[N]eed not have used magic words such as 'materially contributed' or 'substantial contributing factor'. . . . It is only necessary that the doctor's testimony permit a valid inference that such causation was present.
Id. at 548, 507 A.2d at 1303-04 (citations omitted). It is clear that the Court in Yanish did not consider the "materially contributed" test and the "substantial contributing factor" test to involve different standards of causation. See also Mrs. Smith's Frozen Foods Co. v. Workmen's Compensation Appeal Board (Clouser), 114 Pa. Commonwealth Ct. 382, 539 A.2d 11 (1988).
In Koppers Co., Inc. v. Workmen's Compensation Appeal Board (Boyle), 113 Pa. Commonwealth Ct. 161, 536 A.2d 509 (1988), the claimant suffered a disability due to work-related silicosis and asbestosis. We indicated
[ 118 Pa. Commw. Page 326]
there, again in a situation involving dual primary causes, that the McCloskey "substantial contributing factor" causation rule is only applicable in death cases where the immediate cause of death is non-compensable, but some of the secondary causes of death are compensable.
We hold today that McCloskey's "substantial contributing factor" causation test may be applied to disability cases where the disability is caused to both work-related and non-work-related causes. In so holding we overrule Koppers and Bethlehem Mines insofar as they held to the contrary. We overrule this precedent because we believe that whether the occupational disease was a "substantial contributing factor" or whether it "materially contributed" to the disability or death, the necessary quantum of causation required to sustain an award of benefits is the same. Any difference between the two standards is merely one of semantics.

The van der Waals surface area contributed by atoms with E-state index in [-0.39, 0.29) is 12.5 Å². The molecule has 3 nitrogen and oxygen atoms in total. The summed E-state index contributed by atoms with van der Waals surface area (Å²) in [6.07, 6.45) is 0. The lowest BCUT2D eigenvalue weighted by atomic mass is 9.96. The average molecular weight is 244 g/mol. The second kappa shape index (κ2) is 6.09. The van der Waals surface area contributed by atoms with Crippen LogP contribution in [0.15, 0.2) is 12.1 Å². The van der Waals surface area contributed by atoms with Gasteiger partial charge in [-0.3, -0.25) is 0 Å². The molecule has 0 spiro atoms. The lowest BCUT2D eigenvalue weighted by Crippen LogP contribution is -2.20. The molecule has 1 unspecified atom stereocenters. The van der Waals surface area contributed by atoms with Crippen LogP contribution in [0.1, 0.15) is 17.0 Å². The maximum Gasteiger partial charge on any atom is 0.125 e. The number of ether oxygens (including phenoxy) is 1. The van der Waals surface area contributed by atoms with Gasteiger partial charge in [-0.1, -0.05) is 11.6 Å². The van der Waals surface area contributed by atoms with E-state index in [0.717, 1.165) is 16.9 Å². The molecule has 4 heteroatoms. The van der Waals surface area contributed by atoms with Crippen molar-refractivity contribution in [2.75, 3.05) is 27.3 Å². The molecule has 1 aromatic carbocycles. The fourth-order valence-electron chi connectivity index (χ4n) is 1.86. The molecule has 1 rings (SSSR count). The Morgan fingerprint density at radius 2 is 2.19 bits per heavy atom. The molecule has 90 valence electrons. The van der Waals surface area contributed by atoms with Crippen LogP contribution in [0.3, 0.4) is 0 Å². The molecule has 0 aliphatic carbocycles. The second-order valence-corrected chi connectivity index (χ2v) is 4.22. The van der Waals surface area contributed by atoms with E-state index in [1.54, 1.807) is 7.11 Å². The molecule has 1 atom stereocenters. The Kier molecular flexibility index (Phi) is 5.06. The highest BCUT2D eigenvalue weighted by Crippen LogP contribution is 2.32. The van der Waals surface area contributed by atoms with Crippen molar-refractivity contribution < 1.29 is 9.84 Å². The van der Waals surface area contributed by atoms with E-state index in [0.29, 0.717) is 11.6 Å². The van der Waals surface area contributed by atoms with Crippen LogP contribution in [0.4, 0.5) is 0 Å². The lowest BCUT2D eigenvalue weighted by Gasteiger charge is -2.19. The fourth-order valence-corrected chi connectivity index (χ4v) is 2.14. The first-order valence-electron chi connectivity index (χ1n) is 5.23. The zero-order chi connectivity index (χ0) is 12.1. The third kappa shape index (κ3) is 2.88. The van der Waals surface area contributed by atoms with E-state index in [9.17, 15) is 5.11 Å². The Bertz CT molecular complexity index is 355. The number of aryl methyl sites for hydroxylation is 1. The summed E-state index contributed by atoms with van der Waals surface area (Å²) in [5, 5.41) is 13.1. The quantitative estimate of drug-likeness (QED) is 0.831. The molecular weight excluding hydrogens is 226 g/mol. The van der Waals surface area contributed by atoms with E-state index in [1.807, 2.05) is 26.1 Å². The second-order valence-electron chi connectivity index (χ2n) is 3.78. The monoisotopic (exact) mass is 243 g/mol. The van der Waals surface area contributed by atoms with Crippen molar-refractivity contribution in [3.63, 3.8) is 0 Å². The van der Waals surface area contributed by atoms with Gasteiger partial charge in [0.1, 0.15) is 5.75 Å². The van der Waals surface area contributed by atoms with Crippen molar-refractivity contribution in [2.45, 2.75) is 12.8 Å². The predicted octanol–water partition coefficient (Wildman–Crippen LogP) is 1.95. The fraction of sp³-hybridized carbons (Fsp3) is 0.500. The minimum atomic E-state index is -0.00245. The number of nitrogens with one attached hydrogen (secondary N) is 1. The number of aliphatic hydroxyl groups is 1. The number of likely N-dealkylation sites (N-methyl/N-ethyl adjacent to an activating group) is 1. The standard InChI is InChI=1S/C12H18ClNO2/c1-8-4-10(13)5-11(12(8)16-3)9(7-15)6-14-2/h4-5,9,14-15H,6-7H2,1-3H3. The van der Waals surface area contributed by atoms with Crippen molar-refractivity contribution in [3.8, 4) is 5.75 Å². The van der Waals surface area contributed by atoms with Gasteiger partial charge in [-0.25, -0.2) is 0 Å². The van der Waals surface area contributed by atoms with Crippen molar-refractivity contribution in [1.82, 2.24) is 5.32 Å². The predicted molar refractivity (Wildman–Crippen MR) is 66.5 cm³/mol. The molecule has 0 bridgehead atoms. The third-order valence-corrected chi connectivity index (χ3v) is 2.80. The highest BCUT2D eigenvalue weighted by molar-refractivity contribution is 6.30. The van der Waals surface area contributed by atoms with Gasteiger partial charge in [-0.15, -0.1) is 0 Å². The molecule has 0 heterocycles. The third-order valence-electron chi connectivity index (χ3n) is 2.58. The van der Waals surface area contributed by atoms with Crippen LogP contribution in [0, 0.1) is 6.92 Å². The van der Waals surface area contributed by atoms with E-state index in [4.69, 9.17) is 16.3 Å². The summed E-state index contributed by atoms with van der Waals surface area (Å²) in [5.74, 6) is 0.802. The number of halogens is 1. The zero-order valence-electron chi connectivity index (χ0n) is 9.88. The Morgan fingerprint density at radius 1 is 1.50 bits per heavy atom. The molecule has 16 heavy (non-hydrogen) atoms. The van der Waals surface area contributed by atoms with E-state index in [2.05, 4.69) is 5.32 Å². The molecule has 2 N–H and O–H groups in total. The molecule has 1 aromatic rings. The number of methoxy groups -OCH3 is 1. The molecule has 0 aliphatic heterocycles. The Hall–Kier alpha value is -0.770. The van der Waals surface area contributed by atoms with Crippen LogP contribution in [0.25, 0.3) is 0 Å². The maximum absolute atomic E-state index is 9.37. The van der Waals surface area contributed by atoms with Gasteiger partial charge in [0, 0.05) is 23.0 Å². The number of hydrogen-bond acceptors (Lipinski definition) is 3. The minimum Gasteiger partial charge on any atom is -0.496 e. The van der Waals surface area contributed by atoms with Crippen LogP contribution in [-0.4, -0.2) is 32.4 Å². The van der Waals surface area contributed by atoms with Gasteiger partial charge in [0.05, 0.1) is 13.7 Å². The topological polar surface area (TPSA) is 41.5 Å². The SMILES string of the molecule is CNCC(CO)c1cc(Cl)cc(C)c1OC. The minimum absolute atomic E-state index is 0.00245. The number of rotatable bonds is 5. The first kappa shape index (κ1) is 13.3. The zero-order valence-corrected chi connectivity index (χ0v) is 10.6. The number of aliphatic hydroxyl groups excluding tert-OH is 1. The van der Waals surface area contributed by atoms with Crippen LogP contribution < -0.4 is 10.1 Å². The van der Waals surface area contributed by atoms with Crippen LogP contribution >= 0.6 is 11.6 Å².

Turning to the case before us, we hold that the Board correctly found that Claimant's medical evidence was equivocal. Whether a Claimant's medical evidence is sufficiently unequivocal so as to support an award of benefits is a question of law, not of fact. Lewis v. Workmen's Compensation Appeal Board, 508 Pa. 360, 498 A.2d 800 (1985); Heath v. Workmen's Compensation Appeal Board (Agway, Inc.), 100 Pa. Commonwealth Ct. 524, 514 A.2d 1021 (1986). Dr. Silverman's opinion as to the causation of Claimant's disability was that "[t]his patient is totally and permanently disabled from any type of gainful employment on a combined diagnoses of pulmonary and cardiovascular disease with each system making some contribution to his overall disability." Neither this opinion nor Dr. Silverman's reports, however, stated what percentage of Claimant's disability was due to Claimant's occupational disease nor indicated that the disease had played a substantial or material
[ 118 Pa. Commw. Page 327]
part in bringing about his disability.*fn3 At best, all Dr. Silverman's reports indicate are that the occupational disease contributed to Claimant's disability, a type of testimony our Supreme Court has indicated is equivocal. Kusenko. We, therefore, affirm the Board for the reasons stated above.*fn4
Now, August 2, 1988, the order of the Workmen's Compensation Appeal Board in the above-captioned matter is hereby affirmed.